Apple's $3 billion acquisition of Beats is not a needle mover for its stock, but criticism of the deal is "unfair," CNBC's Jim Cramer said Thursday.
"One of the reasons why people have been critical of this deal is that no one envisions any other company coming in and paying for Beats. Basically saying, you know what, maybe this is so peculiar meaning that they need these people to reinvent themselves," Cramer said on "Squawk on the Street."
Indeed, Beats co-founders Jimmy Iovine and rapper Dr. Dre will join Apple as part of the acquisition of the music streaming and audio equipment company known for its bulky headphones.
To Cramer, the Apple-Beats deal reminds him of Google's $3.2 billion acquisition of thermostat maker Nest in January. Shortly thereafter, Nest recalled roughly 440,000 smoke alarms. Google was really just trying to acquire Nest founder Tony Fadell, though, he said.
"It is so interesting to me that Google got no criticism on a deal that I thought was wildly, wildly outrageous," Cramer said. "Apple, everything they do is under such scrutiny, that it is a little unfair."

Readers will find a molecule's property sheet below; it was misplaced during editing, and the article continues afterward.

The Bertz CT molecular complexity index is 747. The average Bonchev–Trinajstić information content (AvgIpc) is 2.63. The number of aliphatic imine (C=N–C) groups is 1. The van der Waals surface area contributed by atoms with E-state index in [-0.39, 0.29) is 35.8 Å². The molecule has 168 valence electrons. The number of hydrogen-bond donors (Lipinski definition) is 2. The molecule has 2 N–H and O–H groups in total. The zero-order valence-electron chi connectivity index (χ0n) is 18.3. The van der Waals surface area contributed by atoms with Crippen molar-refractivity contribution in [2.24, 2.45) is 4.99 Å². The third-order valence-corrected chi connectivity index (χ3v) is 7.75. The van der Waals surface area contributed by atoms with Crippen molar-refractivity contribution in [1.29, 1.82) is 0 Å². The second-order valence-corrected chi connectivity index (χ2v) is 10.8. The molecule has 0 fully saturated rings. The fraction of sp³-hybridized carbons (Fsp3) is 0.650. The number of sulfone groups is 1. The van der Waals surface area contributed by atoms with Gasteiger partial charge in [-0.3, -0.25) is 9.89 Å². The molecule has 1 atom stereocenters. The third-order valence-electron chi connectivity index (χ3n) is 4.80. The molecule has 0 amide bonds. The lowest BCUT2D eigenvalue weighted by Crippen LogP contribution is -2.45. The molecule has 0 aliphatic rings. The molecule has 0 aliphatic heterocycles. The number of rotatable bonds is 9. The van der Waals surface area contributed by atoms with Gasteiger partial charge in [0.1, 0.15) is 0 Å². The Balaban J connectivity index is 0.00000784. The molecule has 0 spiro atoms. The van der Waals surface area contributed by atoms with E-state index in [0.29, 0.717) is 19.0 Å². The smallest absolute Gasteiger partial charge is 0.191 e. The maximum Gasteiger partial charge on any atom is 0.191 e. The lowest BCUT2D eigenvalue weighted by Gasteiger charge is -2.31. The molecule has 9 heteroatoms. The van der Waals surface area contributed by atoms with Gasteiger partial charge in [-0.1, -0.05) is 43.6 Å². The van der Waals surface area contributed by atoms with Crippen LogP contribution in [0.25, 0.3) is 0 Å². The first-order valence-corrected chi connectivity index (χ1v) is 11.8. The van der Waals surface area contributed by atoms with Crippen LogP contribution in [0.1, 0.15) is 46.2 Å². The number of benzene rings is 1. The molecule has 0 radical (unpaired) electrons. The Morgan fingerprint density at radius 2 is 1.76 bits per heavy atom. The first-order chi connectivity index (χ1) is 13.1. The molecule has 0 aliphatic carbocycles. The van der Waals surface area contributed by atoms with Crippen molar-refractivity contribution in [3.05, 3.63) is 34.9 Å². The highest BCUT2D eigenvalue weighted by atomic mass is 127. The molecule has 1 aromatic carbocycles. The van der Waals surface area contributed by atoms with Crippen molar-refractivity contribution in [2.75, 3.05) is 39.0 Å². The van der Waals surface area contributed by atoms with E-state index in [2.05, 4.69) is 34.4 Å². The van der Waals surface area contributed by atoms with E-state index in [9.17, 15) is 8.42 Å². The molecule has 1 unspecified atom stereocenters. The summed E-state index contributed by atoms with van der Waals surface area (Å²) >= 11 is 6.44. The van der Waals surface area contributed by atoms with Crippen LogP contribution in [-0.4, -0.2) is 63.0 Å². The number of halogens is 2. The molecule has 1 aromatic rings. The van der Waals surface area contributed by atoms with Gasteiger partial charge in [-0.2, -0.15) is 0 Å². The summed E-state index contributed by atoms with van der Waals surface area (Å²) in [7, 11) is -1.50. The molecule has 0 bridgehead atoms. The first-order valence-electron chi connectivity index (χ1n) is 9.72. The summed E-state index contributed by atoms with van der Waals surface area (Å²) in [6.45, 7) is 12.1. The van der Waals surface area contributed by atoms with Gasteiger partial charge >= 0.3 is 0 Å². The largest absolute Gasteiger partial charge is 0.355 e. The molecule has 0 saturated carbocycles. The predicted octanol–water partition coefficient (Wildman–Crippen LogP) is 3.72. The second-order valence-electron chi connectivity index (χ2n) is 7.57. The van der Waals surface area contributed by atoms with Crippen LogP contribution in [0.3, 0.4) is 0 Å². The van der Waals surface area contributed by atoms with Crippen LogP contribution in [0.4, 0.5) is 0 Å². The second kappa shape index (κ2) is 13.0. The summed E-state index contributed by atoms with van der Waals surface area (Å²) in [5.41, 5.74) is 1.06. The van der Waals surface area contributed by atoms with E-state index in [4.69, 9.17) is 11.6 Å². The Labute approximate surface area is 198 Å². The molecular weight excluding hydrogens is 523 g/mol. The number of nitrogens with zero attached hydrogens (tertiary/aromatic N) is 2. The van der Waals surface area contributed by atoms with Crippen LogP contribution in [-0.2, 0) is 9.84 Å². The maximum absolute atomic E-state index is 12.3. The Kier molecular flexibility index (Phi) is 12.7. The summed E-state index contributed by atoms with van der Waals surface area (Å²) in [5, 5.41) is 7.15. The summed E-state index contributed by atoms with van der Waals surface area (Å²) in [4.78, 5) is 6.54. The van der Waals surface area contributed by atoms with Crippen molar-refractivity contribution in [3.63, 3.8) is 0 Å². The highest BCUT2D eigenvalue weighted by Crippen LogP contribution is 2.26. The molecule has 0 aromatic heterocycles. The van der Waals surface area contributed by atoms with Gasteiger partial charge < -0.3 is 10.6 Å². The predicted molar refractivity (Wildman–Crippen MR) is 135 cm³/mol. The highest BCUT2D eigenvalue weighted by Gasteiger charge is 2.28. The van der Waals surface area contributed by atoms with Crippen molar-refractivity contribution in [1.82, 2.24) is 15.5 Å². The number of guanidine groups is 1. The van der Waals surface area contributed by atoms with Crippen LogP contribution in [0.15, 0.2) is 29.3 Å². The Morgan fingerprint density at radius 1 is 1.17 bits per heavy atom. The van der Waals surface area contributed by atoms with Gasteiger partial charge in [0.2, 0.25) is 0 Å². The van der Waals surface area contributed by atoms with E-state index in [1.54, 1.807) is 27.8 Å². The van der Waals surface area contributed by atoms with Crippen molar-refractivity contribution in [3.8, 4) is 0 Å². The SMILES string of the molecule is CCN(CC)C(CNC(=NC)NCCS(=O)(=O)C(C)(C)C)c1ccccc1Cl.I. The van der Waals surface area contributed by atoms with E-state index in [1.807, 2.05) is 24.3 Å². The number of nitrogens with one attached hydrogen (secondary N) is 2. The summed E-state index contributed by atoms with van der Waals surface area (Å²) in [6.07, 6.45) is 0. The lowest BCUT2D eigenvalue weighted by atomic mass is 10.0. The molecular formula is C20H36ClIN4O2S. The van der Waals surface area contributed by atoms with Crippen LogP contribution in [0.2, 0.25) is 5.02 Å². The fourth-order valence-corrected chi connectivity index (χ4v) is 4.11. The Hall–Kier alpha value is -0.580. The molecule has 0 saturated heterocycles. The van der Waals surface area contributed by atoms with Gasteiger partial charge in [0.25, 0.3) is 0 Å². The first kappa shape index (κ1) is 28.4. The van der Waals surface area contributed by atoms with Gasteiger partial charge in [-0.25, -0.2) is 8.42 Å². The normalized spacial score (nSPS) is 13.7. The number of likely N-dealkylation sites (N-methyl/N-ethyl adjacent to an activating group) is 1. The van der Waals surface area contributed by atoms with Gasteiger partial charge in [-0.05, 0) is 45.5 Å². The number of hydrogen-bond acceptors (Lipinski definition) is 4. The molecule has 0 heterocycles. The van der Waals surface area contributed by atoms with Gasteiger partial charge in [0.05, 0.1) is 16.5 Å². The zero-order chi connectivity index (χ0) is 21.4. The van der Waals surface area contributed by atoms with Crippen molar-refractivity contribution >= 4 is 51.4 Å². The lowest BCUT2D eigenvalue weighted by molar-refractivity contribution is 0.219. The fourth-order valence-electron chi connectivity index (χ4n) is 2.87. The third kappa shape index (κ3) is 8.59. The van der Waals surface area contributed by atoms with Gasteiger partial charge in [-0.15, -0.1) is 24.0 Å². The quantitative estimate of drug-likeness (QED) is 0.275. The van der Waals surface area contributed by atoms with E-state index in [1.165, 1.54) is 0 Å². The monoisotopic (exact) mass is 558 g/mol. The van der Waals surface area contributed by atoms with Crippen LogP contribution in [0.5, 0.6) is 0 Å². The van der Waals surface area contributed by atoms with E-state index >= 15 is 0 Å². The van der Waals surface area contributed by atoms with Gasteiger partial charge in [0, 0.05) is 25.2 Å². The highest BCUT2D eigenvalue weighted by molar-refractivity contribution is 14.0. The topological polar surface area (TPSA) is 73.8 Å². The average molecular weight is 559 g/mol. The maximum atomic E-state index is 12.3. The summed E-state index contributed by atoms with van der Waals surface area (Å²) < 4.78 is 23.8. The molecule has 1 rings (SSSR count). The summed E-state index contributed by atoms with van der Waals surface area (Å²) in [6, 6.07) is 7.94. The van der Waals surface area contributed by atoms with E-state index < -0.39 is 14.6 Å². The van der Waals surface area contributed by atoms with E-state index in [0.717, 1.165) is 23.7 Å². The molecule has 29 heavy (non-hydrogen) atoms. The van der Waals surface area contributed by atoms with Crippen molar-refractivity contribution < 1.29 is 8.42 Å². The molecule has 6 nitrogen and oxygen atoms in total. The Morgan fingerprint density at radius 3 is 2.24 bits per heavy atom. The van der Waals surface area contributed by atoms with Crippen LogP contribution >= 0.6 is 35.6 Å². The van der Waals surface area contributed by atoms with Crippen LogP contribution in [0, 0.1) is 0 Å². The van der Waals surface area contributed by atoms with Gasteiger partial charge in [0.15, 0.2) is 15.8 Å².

Still, Cramer noted Apple's iTunes has been sluggish for several quarters. He thinks Beats might help turn its music business around.
The weakest link "of Apple is music and it used to be the finest," Cramer said. "That's become a second-rate product and Apple has always been either first-rate or gone. So maybe this will give that part of the conference call a lift ... this is a conference call-oriented stock."
—By CNBC's Drew Sandholm.
Disclosure: When this story was published, Cramer's charitable trust owned Apple and Google (Class A).